No. 3 guiding case PAN Yumei and CHEN Ning, A Bribe-Accepting Case concerns corruption, expanding the offence to include some new situations: the position of civil servants who receive bribes indirectly by being registered as a co-founder of a company without contributing anything to its establishment, or who receives bribes directly but either does not act on those bribes or subsequently returns the money.  Such indirect means, or delayed honesty, does not affect the verdict of corruption.

The last decision of WANG Zhicai, An Intentional Homicide Case concerns death sentence reprieves.  In this case the defendant had murdered the victim after she refused his offer of marriage.  The defendant was initially sentenced to death by the Higher People’s Court.  But all death sentences cases must be reviewed by SPCC before execution.  After the SPCC reviewed his case, the murderer was awarded a reprieve.  Because the killing was undertaken in a moment of passion, the death penalty was not appropriate. Considering the emotion of victim’s family, SPCC also decided that para. 15 of the 8th amendment of Criminal Law is applicable in the case which requires a minimum tariff of twenty years for murder.  The SPCC explained why this case was significant.  On three occasions the SPCC cited the importance of the role of the criminal law in achieving social harmony.  The emotions of the victim’s family and other ordinary people should be considered by the court.  Whilst the death sentence should be commuted, the murderer would still be subject to severe punishment.

2. Three steps to establishing the guiding case system.

The SPCC has been preparing for the introduction of a guiding cases system for a very long time. The guiding cases system was first announced in the 2nd Five-Years Reform Outline for People’s Court (2004-2008) (2nd Reform Outline) on the 26th of October 2005.  The aim of this reform was to ensure the unified application of legislation, using a system of guiding cases to produce coherence between courts.  Proposal Number 13 of the 2nd Reform Outline says:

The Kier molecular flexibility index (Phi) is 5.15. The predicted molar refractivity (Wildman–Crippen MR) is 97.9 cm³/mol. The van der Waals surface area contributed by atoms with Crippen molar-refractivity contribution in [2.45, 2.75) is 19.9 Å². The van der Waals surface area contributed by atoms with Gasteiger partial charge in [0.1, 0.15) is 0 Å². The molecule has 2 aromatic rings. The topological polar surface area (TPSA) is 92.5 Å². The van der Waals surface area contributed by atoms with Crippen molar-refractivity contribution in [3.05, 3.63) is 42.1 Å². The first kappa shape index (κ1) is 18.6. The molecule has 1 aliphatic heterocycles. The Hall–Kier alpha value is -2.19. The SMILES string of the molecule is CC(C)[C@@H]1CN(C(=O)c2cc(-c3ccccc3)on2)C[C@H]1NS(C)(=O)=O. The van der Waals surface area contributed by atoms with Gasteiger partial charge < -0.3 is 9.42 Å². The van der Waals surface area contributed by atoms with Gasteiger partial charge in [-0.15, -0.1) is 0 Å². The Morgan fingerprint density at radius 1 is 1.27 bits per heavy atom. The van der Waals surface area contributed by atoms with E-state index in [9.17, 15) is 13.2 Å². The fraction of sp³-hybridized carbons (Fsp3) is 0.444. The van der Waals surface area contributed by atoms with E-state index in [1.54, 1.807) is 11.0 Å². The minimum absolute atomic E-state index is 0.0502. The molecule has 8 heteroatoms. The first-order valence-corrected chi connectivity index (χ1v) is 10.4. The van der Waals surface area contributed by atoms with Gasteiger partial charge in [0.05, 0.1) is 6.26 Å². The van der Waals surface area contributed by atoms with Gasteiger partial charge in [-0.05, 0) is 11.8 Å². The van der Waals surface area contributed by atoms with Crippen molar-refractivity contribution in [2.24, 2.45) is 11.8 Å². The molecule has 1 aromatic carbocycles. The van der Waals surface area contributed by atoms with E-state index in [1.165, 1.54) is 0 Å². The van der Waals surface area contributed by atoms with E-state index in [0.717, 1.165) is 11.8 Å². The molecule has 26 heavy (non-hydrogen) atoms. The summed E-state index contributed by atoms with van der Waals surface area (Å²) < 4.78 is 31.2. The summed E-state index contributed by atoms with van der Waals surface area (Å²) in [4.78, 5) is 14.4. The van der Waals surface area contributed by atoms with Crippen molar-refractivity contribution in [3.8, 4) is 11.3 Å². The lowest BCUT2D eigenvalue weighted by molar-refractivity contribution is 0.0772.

“Establishing and improving the guiding cases system:  Recognising the role that guiding cases can play in unifying the application of legislation – by directing the lower courts’ operation, enriching and developing their jurisprudence and so on – the SPCC shall lay down the decisions in regard to guiding cases system, and shall determine the standard for, and the process of, cases selection, the way to release guiding cases and guiding rules and so on.”

The Work Rules was issued by the SPCC on the 26th of November 2010.  It may be seen as the second step to the establishment of the guiding cases system.  The Work Rules specify the mechanism through which the guiding cases are selected.  The SPCC is the only body with authority to determine which cases should be guiding cases and to promulgate them (Art. 1 of the Work Rules).  Based on Art. 3 of the Work Rules, a Guiding Cases Affairs Office (GCAO) has been set up, which is an office of the SPCC.  The GOAO is in charge of selecting and investigating guiding cases.  All the divisions of SPCC can recommend cases to GCAO directly, but other bodies can also suggest cases to the GCAO.  The Higher People’s Courts (HPC) and the Liberation Army Military Court (LAMC) can recommend cases to GCAO after HPC or LAMC’s judicial committee discusses their significance.  The Intermediate People’s Court (IPC) and Basic-level People’s Court (BPC) only can recommend cases to GCAO indirectly via referral through their superior courts.   Individuals may recommend any case which they think should be guiding case to the Court which delivered that case.  After selection by GCAO, the GCAO then reports its opinions on the merits of the case to the Judicial Committee of SPCC which will finally decide which one should be guiding case.